Aid amounting to $3,284 was received in the past 11 months for each Rohingya family staying in camps in Cox’s Bazar, a civil society gathering was told on Saturday.
Development activists said there is no clue of how much money was spent for meeting the costs of central or field operations and of facilities to staffers hired from outside.
They recommended that the cost of relief response to Rohingya crisis could have come down, had the local non-government organisations, civil society organisations and local government bodies been assigned for the job.
The views were expressed at the dialogue titled “Aid Transparency and Solidarity Approach in Rohingya Response” organised by COAST Trust with support from Oxfam at CIRDAP auditorium.
UN resident coordinator Mia Seppo said it is the partnership that has allowed all to deliver on the ground. “We’ve to be respectful to everybody involved in the response. Our footprint in development should be more humble and cooperative,” she added.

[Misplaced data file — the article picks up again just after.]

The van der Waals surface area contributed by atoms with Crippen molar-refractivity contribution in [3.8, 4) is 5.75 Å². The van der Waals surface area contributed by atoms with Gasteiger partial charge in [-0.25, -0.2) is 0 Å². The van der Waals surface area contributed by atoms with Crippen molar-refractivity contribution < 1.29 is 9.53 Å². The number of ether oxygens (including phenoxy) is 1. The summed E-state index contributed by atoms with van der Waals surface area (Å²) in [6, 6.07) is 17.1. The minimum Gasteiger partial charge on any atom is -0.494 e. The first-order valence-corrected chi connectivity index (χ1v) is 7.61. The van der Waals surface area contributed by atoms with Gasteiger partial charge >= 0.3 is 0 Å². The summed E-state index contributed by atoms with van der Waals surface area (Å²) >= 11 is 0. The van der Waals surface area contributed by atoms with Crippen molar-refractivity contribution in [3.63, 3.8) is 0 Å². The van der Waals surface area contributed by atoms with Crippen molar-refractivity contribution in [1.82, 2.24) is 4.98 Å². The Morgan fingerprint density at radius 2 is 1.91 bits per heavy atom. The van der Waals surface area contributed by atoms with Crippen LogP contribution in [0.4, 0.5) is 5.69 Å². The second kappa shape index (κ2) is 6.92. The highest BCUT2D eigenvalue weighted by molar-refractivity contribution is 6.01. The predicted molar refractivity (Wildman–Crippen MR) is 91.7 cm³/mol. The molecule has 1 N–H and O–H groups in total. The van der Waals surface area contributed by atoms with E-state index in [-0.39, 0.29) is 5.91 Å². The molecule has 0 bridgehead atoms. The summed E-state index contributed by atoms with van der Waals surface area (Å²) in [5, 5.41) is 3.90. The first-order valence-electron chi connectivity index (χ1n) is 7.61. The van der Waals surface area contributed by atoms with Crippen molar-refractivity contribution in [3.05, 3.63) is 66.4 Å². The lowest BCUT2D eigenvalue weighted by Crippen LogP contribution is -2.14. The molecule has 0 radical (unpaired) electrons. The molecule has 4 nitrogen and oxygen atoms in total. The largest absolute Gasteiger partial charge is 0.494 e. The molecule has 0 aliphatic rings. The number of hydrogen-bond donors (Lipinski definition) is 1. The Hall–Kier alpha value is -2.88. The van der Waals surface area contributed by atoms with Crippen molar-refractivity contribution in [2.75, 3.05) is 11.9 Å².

Joined by government and UN officials and stakeholders, the gathering called making separate development plan for Cox’s Bazar, especially in reviving environment affected by influx of almost one million Rohingyas.
“A major priority is how we can reduce the burden of one million refugees on the people of Cox’s Bazar,” UNHCR Bangladesh country representative Papa Kysma Sylla said. “We have to work with the Myanmar government to improve the situation so that the refugees can go back to their country.”
Abu Morshed Chowdhury of Cox’s Bazar CSO NGO Forum expressed doubts on whether the UN agencies have spent 25 per cent of their allocation for host community as they pledged.
Director general on UN at the foreign affairs ministry Nahida Sobhan said the government’s goal is to ensure sustainable, safe and voluntary repatriation of the Rohingyas.
She, however, emphasised the greater need of coordination in humanitarian response involving the local NGOs to address the need.
Former principal secretary to the prime minister Abdul Karim chaired the dialogue which was also addressed by IOM country director George Gigauri, Anita Kattakuzhy of Oxfam International, and ADAB director Jashim Uddin.
Rezaul Karim Chowdhury of COAST moderated the session while Mujibul Haque Munir of COAST presented the keynote.